Colnago are showing off their latest top-of-the range creation at Eurobike – the all-carbon C59 Italia.
The C59 bucks the trend in that it’s a lugged design with the head tube effectively one large lug. The centre sections of the top tube and down tube draw on the Colnago heritage in both being cloverleaf-shaped in profile… Well, sort of. They’re really square with the edges fluted away, but they’re close enough to be recognizably Colnago.
Out back you get a Q2 seatstay which is a wishbone design with a small cutout above the brake caliper bolt (so, not really that much like a wishbone, actually), while the chainstays are rectangular in section.
The cables are routed internally – everyone and anyone is hiding them away for 2011 – the gear cables travelling through the down tube and exiting just in front of the bottom bracket, while the electronic flex for Shimano’s Di2 rear mech comes out, as ever, at the end of the chainstay.
In terms of geometry, there’s nothing radical here, the C59 falling into line with existing Colnago models. It’s a low and stretched race setup with a short but not extreme front end.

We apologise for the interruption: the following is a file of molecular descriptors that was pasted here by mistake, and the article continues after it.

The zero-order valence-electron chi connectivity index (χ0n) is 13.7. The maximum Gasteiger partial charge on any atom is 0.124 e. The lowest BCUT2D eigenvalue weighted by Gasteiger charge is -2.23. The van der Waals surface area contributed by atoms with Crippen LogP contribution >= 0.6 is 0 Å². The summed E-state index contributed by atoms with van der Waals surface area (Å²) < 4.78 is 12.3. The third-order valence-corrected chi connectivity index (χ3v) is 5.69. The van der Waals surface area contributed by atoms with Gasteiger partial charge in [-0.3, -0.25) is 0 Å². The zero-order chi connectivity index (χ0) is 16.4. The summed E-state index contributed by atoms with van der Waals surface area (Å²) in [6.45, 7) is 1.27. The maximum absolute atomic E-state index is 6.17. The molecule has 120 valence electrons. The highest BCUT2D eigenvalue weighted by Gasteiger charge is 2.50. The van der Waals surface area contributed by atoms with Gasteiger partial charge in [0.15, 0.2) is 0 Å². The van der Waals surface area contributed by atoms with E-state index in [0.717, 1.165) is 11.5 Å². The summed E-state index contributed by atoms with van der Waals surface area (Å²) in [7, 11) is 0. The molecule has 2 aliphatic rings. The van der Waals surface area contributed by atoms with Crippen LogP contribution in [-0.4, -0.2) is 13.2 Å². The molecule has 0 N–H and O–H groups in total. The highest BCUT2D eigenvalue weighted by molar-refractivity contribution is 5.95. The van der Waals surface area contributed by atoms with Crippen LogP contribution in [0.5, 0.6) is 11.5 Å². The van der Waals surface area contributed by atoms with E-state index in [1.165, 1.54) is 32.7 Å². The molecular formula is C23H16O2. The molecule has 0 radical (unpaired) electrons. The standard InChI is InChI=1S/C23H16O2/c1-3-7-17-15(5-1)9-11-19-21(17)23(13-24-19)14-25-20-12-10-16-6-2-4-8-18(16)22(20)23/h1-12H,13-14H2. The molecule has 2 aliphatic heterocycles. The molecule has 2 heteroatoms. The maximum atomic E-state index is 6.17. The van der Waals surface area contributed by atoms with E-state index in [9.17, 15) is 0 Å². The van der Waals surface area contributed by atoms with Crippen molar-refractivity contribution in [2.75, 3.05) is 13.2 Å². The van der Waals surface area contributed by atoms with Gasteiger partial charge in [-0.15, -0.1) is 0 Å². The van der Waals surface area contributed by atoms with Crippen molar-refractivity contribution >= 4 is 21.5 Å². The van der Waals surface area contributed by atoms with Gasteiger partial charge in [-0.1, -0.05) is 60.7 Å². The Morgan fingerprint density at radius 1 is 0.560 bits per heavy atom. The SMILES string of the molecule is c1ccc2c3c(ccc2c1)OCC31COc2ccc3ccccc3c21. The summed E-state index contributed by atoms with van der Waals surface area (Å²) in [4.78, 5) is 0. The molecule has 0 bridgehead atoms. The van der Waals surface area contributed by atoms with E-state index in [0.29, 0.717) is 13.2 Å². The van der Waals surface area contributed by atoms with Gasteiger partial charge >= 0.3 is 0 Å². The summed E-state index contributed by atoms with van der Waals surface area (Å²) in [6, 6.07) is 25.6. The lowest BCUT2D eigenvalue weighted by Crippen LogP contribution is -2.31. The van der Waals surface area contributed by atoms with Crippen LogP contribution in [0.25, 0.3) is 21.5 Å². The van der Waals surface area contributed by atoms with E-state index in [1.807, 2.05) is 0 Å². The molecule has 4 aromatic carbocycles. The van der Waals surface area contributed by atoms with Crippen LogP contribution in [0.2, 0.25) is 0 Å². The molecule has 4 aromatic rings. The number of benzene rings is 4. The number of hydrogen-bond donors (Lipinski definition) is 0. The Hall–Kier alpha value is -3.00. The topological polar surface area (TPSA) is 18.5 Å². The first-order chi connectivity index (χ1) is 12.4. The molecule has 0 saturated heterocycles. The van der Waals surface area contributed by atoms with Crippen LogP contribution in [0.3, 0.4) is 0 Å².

Colnago are doing a whole bunch of finish options to match your kit and the colour of your eyes, and a zillion different sizes too, so getting the perfect fit shouldn’t be a problem. There's even a limited edition run of 59 numbered C59s in white. Opinion divided sharply in the road.cc camp on the look of this one with grown mean getting tearful about the classic simplicity of that all white set-up while others though it looked like a bike Colnago had forgotten to paint. Still, if you've got the money and you like white…
We’ve not climbed aboard the C59 so no news yet on how it rides. In terms of appearance you can make your own mind up. We reckon it’s cool and stylish in the visual department but lacking that little bit of specialness, if you know what we mean. It’s attractive, but at first glance it appears like a Colnago that you thought already existed. We guess that’s going to be the way if you go for a classic look. Check out the De Rosas in our latest gallery of road bikes to see how another Italian brand has gone completely the other way.
Mat has worked for loads of bike magazines over the past 20 years, and been editor of 220 Triathlon and Cycling Plus. He's been road.cc technical editor for seven years, testing bikes, fettling the latest kit, and trying out the most up-to-the-minute clothing. We send him off around the world to get all the news from launches and shows too. He has won his category in Ironman UK 70.3 and finished on the podium in both marathons he has run. Mat is a Cambridge graduate who did a post-grad in magazine journalism, and he is a past winner of the Cycling Media Award for Specialist Online Writer.